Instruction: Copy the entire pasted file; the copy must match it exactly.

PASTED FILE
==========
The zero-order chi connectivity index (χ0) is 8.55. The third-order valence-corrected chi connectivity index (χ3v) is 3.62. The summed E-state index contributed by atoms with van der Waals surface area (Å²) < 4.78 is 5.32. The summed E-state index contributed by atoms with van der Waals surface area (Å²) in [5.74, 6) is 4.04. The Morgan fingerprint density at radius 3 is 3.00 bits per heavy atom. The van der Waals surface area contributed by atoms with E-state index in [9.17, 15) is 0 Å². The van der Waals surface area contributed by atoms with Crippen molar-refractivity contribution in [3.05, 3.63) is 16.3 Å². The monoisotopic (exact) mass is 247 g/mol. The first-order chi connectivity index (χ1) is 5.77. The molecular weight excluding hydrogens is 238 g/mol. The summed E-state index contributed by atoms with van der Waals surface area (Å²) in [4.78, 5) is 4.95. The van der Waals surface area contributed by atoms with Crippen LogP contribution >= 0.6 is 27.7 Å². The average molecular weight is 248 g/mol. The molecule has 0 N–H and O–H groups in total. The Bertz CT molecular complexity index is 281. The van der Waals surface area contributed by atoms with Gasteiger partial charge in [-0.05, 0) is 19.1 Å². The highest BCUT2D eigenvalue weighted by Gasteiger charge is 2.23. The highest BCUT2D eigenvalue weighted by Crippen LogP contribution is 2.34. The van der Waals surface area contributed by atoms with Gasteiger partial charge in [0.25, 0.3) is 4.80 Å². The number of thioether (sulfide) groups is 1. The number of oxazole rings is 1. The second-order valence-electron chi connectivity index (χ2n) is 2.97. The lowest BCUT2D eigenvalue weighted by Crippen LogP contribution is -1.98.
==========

The zero-order chi connectivity index (χ0) is 8.55. The third-order valence-corrected chi connectivity index (χ3v) is 3.62. The summed E-state index contributed by atoms with van der Waals surface area (Å²) < 4.78 is 5.32. The summed E-state index contributed by atoms with van der Waals surface area (Å²) in [5.74, 6) is 4.04. The Morgan fingerprint density at radius 3 is 3.00 bits per heavy atom. The van der Waals surface area contributed by atoms with E-state index in [9.17, 15) is 0 Å². The van der Waals surface area contributed by atoms with Crippen molar-refractivity contribution in [3.05, 3.63) is 16.3 Å². The monoisotopic (exact) mass is 247 g/mol. The first-order chi connectivity index (χ1) is 5.77. The molecular weight excluding hydrogens is 238 g/mol. The summed E-state index contributed by atoms with van der Waals surface area (Å²) in [4.78, 5) is 4.95. The van der Waals surface area contributed by atoms with Crippen LogP contribution >= 0.6 is 27.7 Å². The average molecular weight is 248 g/mol. The molecule has 0 N–H and O–H groups in total. The Bertz CT molecular complexity index is 281. The van der Waals surface area contributed by atoms with Gasteiger partial charge in [-0.05, 0) is 19.1 Å². The highest BCUT2D eigenvalue weighted by Gasteiger charge is 2.23. The highest BCUT2D eigenvalue weighted by Crippen LogP contribution is 2.34. The van der Waals surface area contributed by atoms with Gasteiger partial charge in [0.25, 0.3) is 4.80 Å². The number of thioether (sulfide) groups is 1. The number of oxazole rings is 1. The second-order valence-electron chi connectivity index (χ2n) is 2.97. The lowest BCUT2D eigenvalue weighted by Crippen LogP contribution is -1.98.